I conduced a joint interview recently. We would ask questions, and the response was, "Yes, I am a Java J2EE developer, I know how to do that". This happened a few times throughout the interview. The issue was that after the statement was made, there was no follow through to prove it. I struggle to understand the need for "labels" on resumes and in interviews. These labels come from a field or certification process likely, and are only used in the context that the interview demands.

If you are specializing in that area, why would you push the label? You should stress around the label I would think, make points that bring me (the interviewer) to the conclusion that you are in fact a "Java J2EE developer" or that you must be "certified in X".

What I mean by "stress around" is to indirectly define yourself rather then force it. This is a more natural and conversational aspect of the interview. It shows personal interest and excitement in a field, rather then claiming expertise in the whole which is not really possible to discuss in a 30 to 60 minute interview.

Tuesday, September 1, 2009

Exposing Primary Keys To Users

I am not sure where I read or learned this concept, but it seems to be missing from a lot of what I do these days. One way or another, I was taught never to expose primary keys to users, or any internal database key for that matter. These keys are generated for database reasons such as indexing and constraints. For every unqiue row that will be exposed to the user, there should be some other natural way for the row to be identified in the database.

For example, lets use an address book. I may have many addresses I track in an account. Each row should have an address_id and some other textual uniquess identifier, for example nickname. When my address book entries are listed on a page, I should never see the address_id. I do not care how the database is numbering the entires. All I should see is the nickname for identification. This is including the form inputs to apply actions on my address entry, as well as in URLs.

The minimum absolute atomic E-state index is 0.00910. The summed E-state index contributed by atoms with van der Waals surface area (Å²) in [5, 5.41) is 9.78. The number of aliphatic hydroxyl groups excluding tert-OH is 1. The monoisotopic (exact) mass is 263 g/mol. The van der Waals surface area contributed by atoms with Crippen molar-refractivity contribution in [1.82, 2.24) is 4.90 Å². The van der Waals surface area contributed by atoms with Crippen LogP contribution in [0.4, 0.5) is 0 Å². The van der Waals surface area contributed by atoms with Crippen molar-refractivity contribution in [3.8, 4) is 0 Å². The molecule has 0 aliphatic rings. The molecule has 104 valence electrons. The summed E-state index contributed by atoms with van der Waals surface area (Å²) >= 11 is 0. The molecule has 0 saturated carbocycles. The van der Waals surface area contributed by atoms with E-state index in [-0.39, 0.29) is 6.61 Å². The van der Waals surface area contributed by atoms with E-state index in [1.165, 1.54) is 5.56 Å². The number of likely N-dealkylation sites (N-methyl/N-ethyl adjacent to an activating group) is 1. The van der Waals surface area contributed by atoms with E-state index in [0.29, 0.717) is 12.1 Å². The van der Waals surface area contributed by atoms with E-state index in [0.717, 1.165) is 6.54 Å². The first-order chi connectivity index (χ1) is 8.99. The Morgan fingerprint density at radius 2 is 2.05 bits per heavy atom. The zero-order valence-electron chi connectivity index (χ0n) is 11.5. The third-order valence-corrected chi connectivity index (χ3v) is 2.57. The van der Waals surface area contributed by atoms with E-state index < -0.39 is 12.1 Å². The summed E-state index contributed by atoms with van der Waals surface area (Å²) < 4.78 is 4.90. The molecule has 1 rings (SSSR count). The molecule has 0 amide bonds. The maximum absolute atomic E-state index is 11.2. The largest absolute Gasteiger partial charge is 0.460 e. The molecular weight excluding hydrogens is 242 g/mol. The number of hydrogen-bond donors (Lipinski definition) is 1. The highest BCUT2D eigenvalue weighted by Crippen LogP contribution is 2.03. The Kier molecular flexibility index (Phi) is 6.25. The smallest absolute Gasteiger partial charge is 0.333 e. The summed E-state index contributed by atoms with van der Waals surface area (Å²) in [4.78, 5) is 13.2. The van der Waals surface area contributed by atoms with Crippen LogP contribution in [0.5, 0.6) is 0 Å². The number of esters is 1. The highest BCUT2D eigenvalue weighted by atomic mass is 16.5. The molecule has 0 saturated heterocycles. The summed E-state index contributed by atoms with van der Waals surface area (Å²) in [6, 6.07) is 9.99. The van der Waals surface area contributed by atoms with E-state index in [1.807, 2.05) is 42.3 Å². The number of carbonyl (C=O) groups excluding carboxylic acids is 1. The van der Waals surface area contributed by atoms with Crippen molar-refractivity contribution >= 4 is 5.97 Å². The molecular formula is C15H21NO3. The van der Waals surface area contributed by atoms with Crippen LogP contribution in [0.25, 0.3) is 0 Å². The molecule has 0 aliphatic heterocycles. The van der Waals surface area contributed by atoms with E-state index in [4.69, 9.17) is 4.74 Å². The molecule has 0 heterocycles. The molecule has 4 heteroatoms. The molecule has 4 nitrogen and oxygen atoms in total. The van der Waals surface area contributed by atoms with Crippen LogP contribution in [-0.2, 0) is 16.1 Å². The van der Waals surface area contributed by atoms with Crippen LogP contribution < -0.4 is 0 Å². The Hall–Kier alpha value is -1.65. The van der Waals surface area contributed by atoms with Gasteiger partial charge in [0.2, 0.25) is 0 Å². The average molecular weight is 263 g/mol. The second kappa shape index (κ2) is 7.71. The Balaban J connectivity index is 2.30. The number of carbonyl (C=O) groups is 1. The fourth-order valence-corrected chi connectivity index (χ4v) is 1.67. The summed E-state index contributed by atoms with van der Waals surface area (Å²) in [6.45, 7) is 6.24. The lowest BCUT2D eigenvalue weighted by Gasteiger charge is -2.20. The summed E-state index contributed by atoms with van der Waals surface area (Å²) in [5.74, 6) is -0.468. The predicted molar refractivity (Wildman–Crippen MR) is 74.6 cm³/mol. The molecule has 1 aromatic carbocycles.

Why does this matter? For one, nobody should likely know the internal numbering in the database. In a large system, these numbers maybe huge and don't present themselves well. It might pose security issues, giving the attacker insight into the numbering limits, the current numbering counter, etc. Lastly, numbers aren't really human friendly as compared to text or visual queues.

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Pointless Printing

I see a lot of printing of documents that really aggravates me because it doesn't really make sense, and is therefore, pointless.

If a document is active, changing or dynamic and you print it, I think it is wasteful. Simply version the document, or save the document with a time stamp if you are worried about the snapshot of the progress of the document, or proof of its content at a given time. If its a webpage, then bookmark it for later viewing. If you are worried the web page will go away one day, then same the page, don't print it.

I understand the legal needs to have physical records, but given the nature of how digital information changes, I think its very rare that you should ever print something. If you are printing, its likely an area of process improvement or need for better long term backups and data storage.

It also bothers me to see the paper being used. After printing the document, you'll read it and then file it, and then what? It sits there. There are tons of people consolidating paper information to digital information, i.e. libraries are scanning books, banks are scanning checks, etc. Why do you need paper if they don't?

A recent reason I don't print much of anything these days is I don't want to pay for printer cartridges. It forces me to think of other ways of saving information because I can't immediately print (my personal printer has been out of ink for 6 months).